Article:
Following the rejection of EEA membership in 1992, Switzerland and the EU agreed on a set of seven sectoral agreements signed in 1999 (called “bilateral I” in Switzerland). These include the free movement of people, technical barriers to trade, public procurement, agriculture and air and land transport. In addition, a scientific agreement on research has fully integrated Switzerland into the EU`s research framework programmes. These bilateral agreements between the EU and Switzerland are currently managed by some 20 joint committees. If no agreement is reached after the spring 2020 vote, the question of a Plan B arises. In order to mitigate the negative consequences of possible non-acceptance and to allow the resumption of negotiations at a later date, the conclusion of an interim agreement could be considered. It would therefore be clear that, although Switzerland does not have the right to enter into other market access agreements, the existing agreements remain in force. Bilateral agreements I are expressed as interdependent. If one of them is pointed at or not renewed, they no longer apply to all of them.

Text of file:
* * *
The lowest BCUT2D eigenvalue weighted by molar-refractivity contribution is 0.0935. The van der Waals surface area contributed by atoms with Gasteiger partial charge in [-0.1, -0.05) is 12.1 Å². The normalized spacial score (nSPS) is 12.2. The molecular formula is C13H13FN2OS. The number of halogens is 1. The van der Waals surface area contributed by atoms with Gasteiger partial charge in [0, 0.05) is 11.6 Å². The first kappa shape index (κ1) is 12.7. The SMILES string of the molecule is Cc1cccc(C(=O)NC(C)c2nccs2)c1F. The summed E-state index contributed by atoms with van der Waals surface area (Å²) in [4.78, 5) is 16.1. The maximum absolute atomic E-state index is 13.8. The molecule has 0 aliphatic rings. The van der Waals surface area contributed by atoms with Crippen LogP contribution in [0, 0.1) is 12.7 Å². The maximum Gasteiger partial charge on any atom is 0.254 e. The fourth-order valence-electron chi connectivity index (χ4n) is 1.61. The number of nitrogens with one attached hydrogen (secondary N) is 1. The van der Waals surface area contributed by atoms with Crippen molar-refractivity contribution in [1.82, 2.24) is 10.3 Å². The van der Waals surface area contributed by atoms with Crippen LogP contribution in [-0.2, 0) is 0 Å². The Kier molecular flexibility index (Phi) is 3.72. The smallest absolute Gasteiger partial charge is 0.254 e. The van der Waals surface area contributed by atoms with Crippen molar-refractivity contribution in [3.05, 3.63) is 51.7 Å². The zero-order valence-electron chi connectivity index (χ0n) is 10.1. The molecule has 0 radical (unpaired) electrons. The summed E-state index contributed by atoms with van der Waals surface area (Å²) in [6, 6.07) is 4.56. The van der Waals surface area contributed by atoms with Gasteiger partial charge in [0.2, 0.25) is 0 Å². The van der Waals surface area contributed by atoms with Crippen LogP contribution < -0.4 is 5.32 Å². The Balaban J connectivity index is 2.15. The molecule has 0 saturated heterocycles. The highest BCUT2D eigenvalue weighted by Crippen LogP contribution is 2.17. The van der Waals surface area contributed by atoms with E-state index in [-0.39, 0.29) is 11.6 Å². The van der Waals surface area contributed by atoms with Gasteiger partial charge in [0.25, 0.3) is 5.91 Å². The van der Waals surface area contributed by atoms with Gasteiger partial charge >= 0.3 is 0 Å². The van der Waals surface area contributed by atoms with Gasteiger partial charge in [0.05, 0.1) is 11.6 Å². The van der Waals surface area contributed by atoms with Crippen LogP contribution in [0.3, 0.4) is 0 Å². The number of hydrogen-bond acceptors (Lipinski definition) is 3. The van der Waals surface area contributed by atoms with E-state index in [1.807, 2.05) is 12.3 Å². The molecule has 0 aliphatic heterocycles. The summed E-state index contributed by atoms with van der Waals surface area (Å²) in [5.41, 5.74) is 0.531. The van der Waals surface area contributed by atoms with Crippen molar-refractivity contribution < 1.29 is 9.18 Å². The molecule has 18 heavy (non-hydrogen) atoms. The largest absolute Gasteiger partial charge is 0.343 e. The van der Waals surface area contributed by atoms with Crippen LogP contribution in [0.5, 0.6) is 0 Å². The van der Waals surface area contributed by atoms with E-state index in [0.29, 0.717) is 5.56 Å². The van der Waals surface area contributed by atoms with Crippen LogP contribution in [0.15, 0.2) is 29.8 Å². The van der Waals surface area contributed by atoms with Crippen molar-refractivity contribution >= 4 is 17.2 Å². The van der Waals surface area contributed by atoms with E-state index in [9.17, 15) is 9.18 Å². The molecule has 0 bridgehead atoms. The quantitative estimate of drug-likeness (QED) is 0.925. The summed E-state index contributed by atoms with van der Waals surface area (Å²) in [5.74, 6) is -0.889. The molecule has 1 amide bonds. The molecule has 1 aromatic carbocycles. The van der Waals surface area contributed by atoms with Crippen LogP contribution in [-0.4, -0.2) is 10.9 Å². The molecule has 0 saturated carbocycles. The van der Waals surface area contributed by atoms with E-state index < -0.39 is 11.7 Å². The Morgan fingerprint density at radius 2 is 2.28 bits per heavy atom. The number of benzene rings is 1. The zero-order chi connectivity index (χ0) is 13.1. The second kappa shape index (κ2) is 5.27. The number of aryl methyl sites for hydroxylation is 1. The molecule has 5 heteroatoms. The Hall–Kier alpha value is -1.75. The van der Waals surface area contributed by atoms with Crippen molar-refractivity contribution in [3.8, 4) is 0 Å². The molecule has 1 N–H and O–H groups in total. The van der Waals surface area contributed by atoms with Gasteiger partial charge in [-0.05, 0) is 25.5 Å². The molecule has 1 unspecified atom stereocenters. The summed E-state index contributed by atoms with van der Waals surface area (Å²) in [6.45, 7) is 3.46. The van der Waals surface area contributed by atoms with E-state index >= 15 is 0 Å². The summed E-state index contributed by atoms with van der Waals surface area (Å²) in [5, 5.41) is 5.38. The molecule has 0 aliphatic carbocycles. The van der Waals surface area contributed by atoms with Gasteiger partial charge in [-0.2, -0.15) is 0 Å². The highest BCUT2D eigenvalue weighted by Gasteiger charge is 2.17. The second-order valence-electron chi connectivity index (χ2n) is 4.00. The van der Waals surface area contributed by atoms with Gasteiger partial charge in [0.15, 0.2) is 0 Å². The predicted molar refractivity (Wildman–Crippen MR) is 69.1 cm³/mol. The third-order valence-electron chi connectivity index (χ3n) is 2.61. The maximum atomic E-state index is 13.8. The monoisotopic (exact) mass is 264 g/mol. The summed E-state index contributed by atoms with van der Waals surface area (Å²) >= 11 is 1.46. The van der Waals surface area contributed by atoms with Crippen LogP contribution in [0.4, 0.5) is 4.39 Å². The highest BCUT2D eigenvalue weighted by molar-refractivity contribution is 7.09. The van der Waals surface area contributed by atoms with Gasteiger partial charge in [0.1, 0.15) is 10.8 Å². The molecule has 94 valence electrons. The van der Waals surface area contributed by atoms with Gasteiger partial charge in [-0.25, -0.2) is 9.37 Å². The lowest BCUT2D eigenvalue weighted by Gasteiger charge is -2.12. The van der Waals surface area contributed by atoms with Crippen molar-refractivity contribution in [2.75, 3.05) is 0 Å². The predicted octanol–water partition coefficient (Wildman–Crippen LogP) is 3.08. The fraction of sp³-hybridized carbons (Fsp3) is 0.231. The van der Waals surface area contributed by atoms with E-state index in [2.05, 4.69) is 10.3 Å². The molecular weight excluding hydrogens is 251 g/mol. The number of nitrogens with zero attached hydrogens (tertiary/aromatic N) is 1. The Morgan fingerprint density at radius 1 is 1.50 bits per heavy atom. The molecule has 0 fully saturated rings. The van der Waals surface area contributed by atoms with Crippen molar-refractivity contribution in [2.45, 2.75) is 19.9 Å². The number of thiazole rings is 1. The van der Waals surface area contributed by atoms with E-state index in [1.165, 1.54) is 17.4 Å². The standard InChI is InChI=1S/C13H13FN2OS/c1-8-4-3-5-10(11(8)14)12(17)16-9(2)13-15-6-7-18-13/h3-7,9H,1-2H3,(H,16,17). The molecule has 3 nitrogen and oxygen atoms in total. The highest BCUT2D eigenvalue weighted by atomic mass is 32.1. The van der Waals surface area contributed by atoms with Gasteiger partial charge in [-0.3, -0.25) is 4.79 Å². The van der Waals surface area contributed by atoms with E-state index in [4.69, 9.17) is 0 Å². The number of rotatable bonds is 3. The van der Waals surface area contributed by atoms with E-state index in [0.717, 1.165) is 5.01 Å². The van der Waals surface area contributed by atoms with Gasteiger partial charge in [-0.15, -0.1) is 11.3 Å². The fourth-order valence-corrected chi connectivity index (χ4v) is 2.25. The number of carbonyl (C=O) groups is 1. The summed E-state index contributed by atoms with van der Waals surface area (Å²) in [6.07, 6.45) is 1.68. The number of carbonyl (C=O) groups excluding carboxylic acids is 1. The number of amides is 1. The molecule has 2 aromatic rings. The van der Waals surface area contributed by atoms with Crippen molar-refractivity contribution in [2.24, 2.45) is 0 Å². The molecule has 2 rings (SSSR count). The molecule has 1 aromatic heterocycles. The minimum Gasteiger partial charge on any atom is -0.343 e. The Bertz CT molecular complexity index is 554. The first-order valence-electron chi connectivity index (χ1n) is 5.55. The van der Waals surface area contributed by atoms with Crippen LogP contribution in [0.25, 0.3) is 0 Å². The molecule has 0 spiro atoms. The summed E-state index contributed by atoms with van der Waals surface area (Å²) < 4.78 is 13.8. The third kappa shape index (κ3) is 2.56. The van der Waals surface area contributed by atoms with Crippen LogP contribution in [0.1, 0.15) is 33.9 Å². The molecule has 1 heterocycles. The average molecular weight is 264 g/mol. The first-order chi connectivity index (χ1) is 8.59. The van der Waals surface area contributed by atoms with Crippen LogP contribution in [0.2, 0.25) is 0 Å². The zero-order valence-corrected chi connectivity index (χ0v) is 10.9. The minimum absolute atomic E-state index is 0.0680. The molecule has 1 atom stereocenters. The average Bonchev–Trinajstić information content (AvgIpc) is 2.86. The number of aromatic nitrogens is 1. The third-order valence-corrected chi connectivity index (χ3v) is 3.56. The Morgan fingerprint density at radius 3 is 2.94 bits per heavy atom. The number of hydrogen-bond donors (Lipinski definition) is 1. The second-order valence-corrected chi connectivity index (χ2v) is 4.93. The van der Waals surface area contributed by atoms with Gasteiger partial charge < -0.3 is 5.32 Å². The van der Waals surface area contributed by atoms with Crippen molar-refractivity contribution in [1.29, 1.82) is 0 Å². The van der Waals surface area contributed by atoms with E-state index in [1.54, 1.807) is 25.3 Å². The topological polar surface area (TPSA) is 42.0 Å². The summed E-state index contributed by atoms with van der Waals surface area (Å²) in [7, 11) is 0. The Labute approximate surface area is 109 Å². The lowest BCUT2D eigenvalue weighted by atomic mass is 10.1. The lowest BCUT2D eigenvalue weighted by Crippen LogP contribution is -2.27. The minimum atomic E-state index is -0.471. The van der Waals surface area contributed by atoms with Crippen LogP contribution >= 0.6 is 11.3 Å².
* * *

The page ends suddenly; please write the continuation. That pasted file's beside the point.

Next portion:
According to the preamble to the EU`s decision to ratify the agreements: cooperation between the EU and Switzerland is based on a set of 120 bespoke agreements, 25 of which could be considered the main bilateral agreements between Switzerland and the EU. At the same time, Switzerland is not in a customs union with the EU, which means that it is not obliged to respect the same tariffs on third countries. That is why Switzerland has been able to conclude free trade agreements with third parties, such as China and Indonesia; Negotiations are ongoing with India. These figures are eloquent: the facilitation of tariffs works very well, because their legal basis is the customs agreement with the EU and many bilateral technical agreements with the four neighbouring EU Member States, which facilitate border controls of goods. The scope of the framework agreement is limited to the five existing bilateral market access agreements (free movement of people, removal of technical barriers to trade, land, air and agricultural transport) and all future market access agreements. The ongoing implementation of these agreements obliges Switzerland to adopt relevant EU legislation in the covered sectors. Surrounded by four EU member states – Germany, Austria, Italy and France – Switzerland has bilateral relations with the EU, which means that the EU and Switzerland negotiate separate agreements on various issues.